Fun fact: Many artists claim that their older cymbals produce a much more mellow and pleasing sound than new cymbals.
Some of them even buy used cymbals that are in good condition.
However, there comes the time when drilling, adding rivets, or cutting down an old sheet cymbal would be beneficial as a safety net and a practice run. A crash cymbal is more suited to the drilling technique than a ride cymbal, hi-hat, or splash cymbal. Besides the distinctive sound, it also looks fantastic.
Overall, those were the six ways to make cymbals sound better, and they pretty much represent the basis. However, you can try some extreme things, but you have to be cautious about it!
7. Extreme Modifications
Drilling and Rivets
Jazz pioneers developed the method of adding rivets to cymbals. Today, it is still quite popular.
The process involves drilling small holes into the cymbal and putting special rivets inside.
A brief tip:
If you have a cracked cymbal and you are going to drill holes anyway, you might want to experiment with rivets as well. You can remove the rivets permanently if you don’t like the new sound.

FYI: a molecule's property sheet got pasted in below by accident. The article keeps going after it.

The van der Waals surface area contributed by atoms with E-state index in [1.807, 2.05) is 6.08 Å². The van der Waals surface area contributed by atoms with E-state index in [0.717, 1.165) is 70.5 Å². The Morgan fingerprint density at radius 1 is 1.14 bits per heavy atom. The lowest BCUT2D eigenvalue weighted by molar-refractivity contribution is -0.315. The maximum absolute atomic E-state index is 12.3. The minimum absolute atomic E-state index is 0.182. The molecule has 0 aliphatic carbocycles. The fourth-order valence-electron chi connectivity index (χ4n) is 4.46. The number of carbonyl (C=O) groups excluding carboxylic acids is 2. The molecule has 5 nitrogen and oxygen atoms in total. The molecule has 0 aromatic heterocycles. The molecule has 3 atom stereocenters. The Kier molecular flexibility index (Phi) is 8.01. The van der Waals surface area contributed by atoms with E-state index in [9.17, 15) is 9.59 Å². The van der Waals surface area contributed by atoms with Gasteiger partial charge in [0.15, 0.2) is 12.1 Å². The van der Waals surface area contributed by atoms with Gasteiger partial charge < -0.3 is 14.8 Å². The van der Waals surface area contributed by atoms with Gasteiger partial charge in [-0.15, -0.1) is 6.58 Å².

You will need a drill bit, one or two vices, and enough patience to space out your drilling.
However, be careful: You may damage a cymbal by drilling too many holes too quickly or too close together.
Between drilling sessions, let the cymbal rest for a few days. As a result, the cymbal sounds more sizzling. The cymbal’s primary sonic characteristics will remain dominant, but more sustain and a softer high-end sound will persist.
If you add a lot of rivets to the instrument, the sizzle will become a more prominent feature, so you might consider this if you dislike the sound of the cymbal initially!
If you do not prefer adding rivets to your cymbals, there is a non-destructive alternative.